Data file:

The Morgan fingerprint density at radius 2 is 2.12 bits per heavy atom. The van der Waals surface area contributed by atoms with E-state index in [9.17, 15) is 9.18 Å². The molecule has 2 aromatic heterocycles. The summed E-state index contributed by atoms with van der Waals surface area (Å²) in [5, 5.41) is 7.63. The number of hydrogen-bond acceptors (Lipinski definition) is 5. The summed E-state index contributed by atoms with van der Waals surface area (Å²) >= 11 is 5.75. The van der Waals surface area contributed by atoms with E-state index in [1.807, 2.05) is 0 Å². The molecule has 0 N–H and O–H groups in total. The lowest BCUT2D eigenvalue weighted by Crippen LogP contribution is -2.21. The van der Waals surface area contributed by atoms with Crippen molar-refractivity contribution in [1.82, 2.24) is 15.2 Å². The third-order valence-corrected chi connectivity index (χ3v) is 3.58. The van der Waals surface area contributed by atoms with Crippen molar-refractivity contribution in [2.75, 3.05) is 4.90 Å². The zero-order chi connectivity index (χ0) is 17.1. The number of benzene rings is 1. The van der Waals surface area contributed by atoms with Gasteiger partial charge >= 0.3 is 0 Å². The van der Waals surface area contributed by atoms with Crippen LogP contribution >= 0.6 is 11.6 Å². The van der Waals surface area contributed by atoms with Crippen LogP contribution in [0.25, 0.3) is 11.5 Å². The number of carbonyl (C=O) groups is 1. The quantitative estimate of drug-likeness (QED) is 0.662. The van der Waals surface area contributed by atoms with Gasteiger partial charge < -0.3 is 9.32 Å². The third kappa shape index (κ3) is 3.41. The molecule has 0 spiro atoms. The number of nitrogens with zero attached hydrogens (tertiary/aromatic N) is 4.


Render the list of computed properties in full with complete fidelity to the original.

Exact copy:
The Morgan fingerprint density at radius 2 is 2.12 bits per heavy atom. The van der Waals surface area contributed by atoms with E-state index in [9.17, 15) is 9.18 Å². The molecule has 2 aromatic heterocycles. The summed E-state index contributed by atoms with van der Waals surface area (Å²) in [5, 5.41) is 7.63. The number of hydrogen-bond acceptors (Lipinski definition) is 5. The summed E-state index contributed by atoms with van der Waals surface area (Å²) >= 11 is 5.75. The van der Waals surface area contributed by atoms with E-state index in [1.807, 2.05) is 0 Å². The molecule has 0 N–H and O–H groups in total. The lowest BCUT2D eigenvalue weighted by Crippen LogP contribution is -2.21. The van der Waals surface area contributed by atoms with Crippen molar-refractivity contribution in [1.82, 2.24) is 15.2 Å². The third-order valence-corrected chi connectivity index (χ3v) is 3.58. The van der Waals surface area contributed by atoms with Crippen molar-refractivity contribution in [2.75, 3.05) is 4.90 Å². The zero-order chi connectivity index (χ0) is 17.1. The number of benzene rings is 1. The van der Waals surface area contributed by atoms with Gasteiger partial charge >= 0.3 is 0 Å². The van der Waals surface area contributed by atoms with Crippen LogP contribution >= 0.6 is 11.6 Å². The van der Waals surface area contributed by atoms with Crippen LogP contribution in [0.25, 0.3) is 11.5 Å². The number of carbonyl (C=O) groups is 1. The quantitative estimate of drug-likeness (QED) is 0.662. The van der Waals surface area contributed by atoms with Gasteiger partial charge < -0.3 is 9.32 Å². The third kappa shape index (κ3) is 3.41. The molecule has 0 spiro atoms. The number of nitrogens with zero attached hydrogens (tertiary/aromatic N) is 4.